I love that because it always reminds me, and I used to say this, and I hear my mentor say this, well, if you are my mother, or if you are my sister, or if you are part of my family, this is what I would recommend. And I would just laugh because, you know, being from the Northeast, a little sarcastic, I'd be like, well, how do I know you actually like your family? You know, so how about, you know, that's what would trigger for me versus, you know, diving into the patient or someone else's world, so.
That's amazing. Well, let's- I got one more question for you, and this one might be, you know, a little controversial slash, like, we can talk about it.
But- and we don't get to talk about this on every episode. We've talked about it a little in a few past episodes.
You know, dentistry has this history of paternalism. And in some ways, I think a lot of people participate in that kind of paternalistic, you know, thing. I've been doing it just kind of like, hey, I want to help people.
So I'm going to tell them what to do, right? But that system, I think, as you're saying, you know, was really designed, you know, not necessarily out of being well-meaning and including everyone and, you know, saying, hey, like women or other, you know, other groups, right? That, you know, we're going to exclude them, right?
So that was, I think, you know, the genesis of some of it. So whatever, wherever the history of that paternalism comes from, certainly still exists, I think, in healthcare in general, not just in dentistry, still exists. And so what actionable steps do you currently see to help us move beyond this paradigm of paternalism and the kind of, you know, roots of that that might still exist in some of our work?
So two things. Number one, being open and being courageous enough to have that conversation, to have a conversation, to listen to someone else's side. I think that is from the history of dentistry and how we provide care and who is excluded, who wasn't excluded, you know, the research that was done, you know, it's done from a racial standpoint, so we could do all the isms, right?
Racism, sexism, right? So those aspects of it, and those can be triggering for, and you know, for presenting as a white male. What we need to understand is that you also have a diversity story.
You have diversity dimensions as well, and that there's been such data that you've, you know, in general, white men have covered in the workplace as well because they've had to hide who they are to get accepted. So we, again, going back to the swimming world, and for that aspect, we all have areas to grow to include in all field belong. You know, we all have that belonging feeling.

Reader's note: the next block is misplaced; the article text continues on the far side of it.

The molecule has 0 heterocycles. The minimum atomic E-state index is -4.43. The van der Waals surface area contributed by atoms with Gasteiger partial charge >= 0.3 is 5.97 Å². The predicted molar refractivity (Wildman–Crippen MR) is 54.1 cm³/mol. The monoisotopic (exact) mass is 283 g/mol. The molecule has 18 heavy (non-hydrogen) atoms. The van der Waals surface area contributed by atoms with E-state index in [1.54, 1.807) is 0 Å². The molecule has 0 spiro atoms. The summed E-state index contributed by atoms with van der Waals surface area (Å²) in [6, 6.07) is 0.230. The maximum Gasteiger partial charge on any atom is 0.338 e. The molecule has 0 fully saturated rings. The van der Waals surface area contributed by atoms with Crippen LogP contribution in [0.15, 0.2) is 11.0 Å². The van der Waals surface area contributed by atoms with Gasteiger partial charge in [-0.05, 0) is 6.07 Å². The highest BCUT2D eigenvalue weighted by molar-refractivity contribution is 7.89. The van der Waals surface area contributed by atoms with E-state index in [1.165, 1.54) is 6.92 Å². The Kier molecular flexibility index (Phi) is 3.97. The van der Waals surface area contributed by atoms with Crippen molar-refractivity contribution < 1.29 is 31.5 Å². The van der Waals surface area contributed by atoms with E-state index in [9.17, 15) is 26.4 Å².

So I think that would be, you know, number one is just to begin to have those conversations, to realize that it can be different, that, you know, the upstream and the dismantling a little bit is more inclusive, and how would you want your own identity to be represented, you know, in dentistry? And the second aspect of that would be, I completely forgot. So there you go, that's, I'll just leave it at that one.
Like I said, I think I'm brilliant. I'm a brilliant person, but I couldn't remember number two.
Hey, I love number one. Like, you know, I always tell people like, you might remember nothing from, you know, what I've talked about today, if I'm doing a, you know, presentation or whatever, but like, if you remembered one thing, what would it be, right? Because people generally have a space in their brain for one, but you know, sometimes two or three, like that's even way too many.
So when we think about self-management goals, it's like, hey, what's one thing you can work on, right? Because two or three, often too many. So I love it.
Having courageous conversations, that's a great place for us to really, to kind of wrap up today's episode. Kristine, I wanna thank you so much for joining us today. If people wanna learn more about your, your work at the Dental Diversity and Inclusion Alliance, help us understand where we could go, who to get in touch with, let us know.
Yeah, the easiest, I mean, it's a long name. I'll give you that, but they might have a website. So it's Dental Diversity and Inclusion Alliance.
I'm also on LinkedIn, Kristine Berry, Kristine with a K and Berry, B-E-R-R-Y. I'd love to have a conversation from a individual perspective, from a growth and leadership, from executive coaching perspective. I take a global view of coaching.
So I know that we have multi-dimensions of our own identities, as well as teams, because what we also bring, who we are and show up as a team, because like I mentioned, I've been a part of teams in dentistry for a long time. So I'm there to help support the leadership as well as the clinical providers as well. So I start off with an assessment, and then we go from there, because I do love assessments and a nice framework that we can proceed from.
So yes, you can find me on social media.
All right, awesome. Well, thank you so much for taking the time. I love this conversation and how it's kind of piggybacked on some of the conversations that we've been having recently on Kinda Different and really pulling some threads together that I think are really important.
So not necessarily always the global vision to have, wow, there was this theme that kind of came together over the course of the season, but sometimes it just happens. So I appreciate you being a part of that. Thank you for taking the time to join us today.
And I look forward to continuing the conversation.